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04:36 pm: Horseback Riding with the Cherubim

The Cherubim and I went to horseback riding camp again last week. Last year, it consisted of three kids, him and an older boy and girl. This year there were twelve kids, eleven girls and him. Most of the girls were shorter than him. (He’s eight now but tall.) 


Because so many were shorter, toward the end of the week, they decided to take him off Cherokee, the pony he’s ridden for two years now, and put him on a big horse. So, Thursday, he rode a bay mare named Ginger and Friday he rode a lighter colored gelding named Samson, who was even bigger, but didn’t stop as much.


I’m sure having the Cherubim on their back totally confused these horses. His understanding of what to do with the reigns on a regular course is not that hot, and the fact that I yell “pull your right hand” when I mean left hand didn’t help either. However, once the Cherubim gets to a line of cones, he becomes the Master of the Horse. He gets that horse to wind in and out of those cones with excellent reign work. It was so cool to watch!


The Cherubim is completely calm around these giant horses, so much so that I have trouble getting him to understand about not walking behind the horse without touching their backside (to let the horse know you are there.) However, whenever a dog walks by, he gets nervous. The smaller the dog, the more nervous. It’s a happyish nervous, but it manifested by him jumping on me and lifting his feet, expecting me to hold him up. Folks, the Cherubim is BIG now. This me holding him thing did not fly very well.


The last two days, he got to trot. He LOVES trotting. Unfortunately, he doesn’t grok posting. He would do so well in a western saddle, where he could just sit there and move his reigns together, but, alas, that is not offered, so we are working to learn the niceties of English style.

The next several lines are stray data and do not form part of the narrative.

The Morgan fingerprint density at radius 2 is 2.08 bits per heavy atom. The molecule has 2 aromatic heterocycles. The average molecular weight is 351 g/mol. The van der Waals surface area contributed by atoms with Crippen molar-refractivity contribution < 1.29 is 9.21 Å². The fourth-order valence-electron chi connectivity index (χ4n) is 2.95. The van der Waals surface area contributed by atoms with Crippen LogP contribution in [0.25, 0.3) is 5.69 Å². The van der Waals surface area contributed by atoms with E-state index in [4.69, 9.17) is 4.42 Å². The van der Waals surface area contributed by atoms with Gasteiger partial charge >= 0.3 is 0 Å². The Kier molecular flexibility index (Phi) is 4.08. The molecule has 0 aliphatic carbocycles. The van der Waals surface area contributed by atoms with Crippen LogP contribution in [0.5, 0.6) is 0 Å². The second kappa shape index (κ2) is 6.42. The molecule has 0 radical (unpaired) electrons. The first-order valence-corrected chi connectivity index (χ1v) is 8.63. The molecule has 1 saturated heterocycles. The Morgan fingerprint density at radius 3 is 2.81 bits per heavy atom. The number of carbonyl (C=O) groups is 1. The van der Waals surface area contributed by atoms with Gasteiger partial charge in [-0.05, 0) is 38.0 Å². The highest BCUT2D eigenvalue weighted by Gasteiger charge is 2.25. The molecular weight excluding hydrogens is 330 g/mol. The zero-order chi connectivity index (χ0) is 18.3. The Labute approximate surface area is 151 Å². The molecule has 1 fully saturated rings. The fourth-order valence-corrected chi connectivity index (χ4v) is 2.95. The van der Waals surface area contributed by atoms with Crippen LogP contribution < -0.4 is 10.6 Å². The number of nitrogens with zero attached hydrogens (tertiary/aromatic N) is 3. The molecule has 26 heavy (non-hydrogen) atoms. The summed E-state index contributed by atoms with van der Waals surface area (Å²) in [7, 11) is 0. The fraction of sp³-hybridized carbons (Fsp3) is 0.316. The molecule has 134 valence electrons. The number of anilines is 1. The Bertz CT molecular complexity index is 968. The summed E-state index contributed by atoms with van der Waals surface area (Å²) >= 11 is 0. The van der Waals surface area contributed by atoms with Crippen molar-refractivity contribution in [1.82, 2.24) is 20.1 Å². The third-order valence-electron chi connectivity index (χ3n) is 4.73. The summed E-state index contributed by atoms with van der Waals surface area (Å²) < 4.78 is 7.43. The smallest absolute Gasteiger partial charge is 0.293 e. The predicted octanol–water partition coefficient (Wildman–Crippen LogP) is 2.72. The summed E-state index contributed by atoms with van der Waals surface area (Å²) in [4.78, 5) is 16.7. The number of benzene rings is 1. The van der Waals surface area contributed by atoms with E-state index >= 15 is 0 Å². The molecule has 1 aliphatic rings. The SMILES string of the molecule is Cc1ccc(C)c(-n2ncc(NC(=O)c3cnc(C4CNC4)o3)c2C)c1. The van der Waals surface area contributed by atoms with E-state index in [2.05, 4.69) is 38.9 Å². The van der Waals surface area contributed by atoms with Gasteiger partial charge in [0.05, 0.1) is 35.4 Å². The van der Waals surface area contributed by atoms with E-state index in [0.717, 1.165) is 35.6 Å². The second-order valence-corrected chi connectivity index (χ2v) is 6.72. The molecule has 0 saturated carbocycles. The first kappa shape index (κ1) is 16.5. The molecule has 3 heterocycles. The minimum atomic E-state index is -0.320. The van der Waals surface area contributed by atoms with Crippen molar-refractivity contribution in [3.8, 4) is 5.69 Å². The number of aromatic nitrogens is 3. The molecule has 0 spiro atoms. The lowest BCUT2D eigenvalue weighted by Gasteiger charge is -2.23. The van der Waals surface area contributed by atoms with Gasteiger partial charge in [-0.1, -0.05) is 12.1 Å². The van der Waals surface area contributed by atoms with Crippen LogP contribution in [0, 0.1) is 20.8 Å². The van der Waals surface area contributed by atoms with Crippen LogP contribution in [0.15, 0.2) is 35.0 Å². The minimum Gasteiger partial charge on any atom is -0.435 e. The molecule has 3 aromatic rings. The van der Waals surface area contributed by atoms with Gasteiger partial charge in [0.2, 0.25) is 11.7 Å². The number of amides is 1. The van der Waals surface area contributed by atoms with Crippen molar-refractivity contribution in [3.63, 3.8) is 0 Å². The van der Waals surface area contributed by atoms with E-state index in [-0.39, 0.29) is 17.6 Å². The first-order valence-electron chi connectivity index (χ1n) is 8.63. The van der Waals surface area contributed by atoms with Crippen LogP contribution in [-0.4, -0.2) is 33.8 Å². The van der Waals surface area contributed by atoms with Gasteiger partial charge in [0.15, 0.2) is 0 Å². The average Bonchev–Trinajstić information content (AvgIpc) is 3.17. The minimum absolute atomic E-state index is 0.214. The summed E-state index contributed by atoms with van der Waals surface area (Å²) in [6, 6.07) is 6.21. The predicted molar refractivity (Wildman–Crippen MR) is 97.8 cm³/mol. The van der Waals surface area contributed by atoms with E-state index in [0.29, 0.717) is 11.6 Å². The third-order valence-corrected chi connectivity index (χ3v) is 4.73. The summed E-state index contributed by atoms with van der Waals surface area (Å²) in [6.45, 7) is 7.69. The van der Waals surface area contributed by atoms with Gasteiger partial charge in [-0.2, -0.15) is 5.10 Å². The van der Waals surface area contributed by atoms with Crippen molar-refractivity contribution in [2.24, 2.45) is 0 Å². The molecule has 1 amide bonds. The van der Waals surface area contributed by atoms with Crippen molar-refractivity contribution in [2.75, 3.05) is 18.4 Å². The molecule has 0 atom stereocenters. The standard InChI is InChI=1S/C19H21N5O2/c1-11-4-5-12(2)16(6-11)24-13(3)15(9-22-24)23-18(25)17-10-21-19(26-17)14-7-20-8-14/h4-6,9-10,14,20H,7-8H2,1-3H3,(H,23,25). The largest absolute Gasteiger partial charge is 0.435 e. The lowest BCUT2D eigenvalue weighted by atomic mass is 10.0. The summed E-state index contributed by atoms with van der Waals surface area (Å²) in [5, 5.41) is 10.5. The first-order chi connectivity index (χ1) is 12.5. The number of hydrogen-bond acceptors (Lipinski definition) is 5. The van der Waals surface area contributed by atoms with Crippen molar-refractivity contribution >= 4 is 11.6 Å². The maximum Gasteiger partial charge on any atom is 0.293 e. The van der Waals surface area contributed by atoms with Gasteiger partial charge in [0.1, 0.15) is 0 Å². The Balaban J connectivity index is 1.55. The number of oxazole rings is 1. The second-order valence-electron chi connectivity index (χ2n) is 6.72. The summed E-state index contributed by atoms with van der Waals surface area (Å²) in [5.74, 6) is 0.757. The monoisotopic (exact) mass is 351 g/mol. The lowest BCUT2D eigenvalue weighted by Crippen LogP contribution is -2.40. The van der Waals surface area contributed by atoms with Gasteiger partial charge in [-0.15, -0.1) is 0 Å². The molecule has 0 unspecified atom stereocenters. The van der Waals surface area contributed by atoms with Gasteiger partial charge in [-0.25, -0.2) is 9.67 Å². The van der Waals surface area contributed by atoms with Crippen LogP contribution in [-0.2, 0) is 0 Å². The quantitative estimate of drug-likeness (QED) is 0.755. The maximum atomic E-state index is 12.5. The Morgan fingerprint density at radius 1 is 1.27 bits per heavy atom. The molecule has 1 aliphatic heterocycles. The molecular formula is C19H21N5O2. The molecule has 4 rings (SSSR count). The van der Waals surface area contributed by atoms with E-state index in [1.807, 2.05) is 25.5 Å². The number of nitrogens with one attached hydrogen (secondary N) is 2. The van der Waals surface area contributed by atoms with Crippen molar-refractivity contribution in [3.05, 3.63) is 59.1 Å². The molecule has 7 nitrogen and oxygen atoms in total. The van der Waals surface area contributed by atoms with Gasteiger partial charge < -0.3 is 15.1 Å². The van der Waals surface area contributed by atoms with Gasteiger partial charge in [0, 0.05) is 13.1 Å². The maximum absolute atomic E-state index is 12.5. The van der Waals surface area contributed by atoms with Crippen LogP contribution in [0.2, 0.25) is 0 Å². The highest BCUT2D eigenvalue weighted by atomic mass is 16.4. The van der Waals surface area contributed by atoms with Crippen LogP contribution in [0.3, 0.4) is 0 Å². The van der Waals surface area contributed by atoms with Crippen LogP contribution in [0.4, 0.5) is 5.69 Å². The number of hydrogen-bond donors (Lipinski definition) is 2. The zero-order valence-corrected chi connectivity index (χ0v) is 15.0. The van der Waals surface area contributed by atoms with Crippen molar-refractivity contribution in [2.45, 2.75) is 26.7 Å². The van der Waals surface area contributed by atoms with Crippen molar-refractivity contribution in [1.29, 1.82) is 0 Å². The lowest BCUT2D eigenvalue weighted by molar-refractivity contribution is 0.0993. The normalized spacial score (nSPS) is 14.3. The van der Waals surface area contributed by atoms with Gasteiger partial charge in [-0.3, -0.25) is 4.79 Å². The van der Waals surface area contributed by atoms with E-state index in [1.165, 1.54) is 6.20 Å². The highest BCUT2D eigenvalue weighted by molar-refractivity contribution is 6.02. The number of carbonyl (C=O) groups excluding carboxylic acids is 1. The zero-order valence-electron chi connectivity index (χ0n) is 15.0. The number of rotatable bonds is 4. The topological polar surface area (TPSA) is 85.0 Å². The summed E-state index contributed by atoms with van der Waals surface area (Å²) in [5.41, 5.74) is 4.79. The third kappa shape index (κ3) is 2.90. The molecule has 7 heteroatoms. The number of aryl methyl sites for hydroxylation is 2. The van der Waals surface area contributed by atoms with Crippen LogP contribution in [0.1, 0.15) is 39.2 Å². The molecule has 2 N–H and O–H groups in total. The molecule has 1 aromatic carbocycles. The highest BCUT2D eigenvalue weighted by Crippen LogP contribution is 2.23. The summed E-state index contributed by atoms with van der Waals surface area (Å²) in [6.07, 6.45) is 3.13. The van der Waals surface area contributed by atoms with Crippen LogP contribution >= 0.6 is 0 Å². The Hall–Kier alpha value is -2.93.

The evening before camp started, I realized that he had been wearing the same heeled work boots for  two years. I might have bought them big, but I didn’t buy them that big! So, I ran out at night and went to the open till midnight Wal-Mart – which is where I got his work boots two years ago. Alas, they had nothing. The only thing with a heel they had for children at all was a dress show. No good.

The next morning we departed early and tried Target. Again nothing. But, by Providence, there is a tack store on the way to the farm. I stopped and found a pair of boots for him for $35, which I thought pretty reasonable. So, he spent his week in real riding boots. Between that and his helmet, he looked cool! (But then the Cherubim always looks good.)


There were two wonderful parts to the week. The first was that the Cherubim had a good time. He smiled so widely when he got to trot. He just seemed to really enjoy himself and was eager to go every morning. 

The second part was that I got to play with horses. True, I’m no longer the horse fanatic I was when I was young, but still! Currying the horses, cleaning tack, shoveling stalls, washing a horse, and, best of all, getting to act as the trainer to help the Cherubim learn to master the horse…it was a little girl’s dream come true!


[User Picture]
Date:August 16th, 2008 09:27 pm (UTC)

Got pictures?

What a wonderful week!
I've always regretted that my kids have not one iota of interest in the horses. Anything horse oriented that comes along they automatically label "Moms!"

Bet I could get Ben on a horse if Ro was on one. Maybe we could try that sometime. Quiet trail ride?

[User Picture]
Date:August 17th, 2008 12:37 am (UTC)

Re: Got pictures?

Ah, that's what I forgot to mention. I found out that Affinity Farms does trail rides at the same price as lessons. I'm trying to find the money to go on one with Ro. When I get it together, I'll let you and Ben know!
[User Picture]
Date:August 16th, 2008 10:41 pm (UTC)
He has the right idea. Big dogs are confident, and therefore more calm, cool, and compassionate. Little dogs, on the other hand, feel the need to prove to the world that they exist, so they are small, yippy, and aggressive.

A generalization, of course. There are breeds that are the exception. But I am a big guy and I am much more cautious around little yappy dogs than I am around big dogs. ;)
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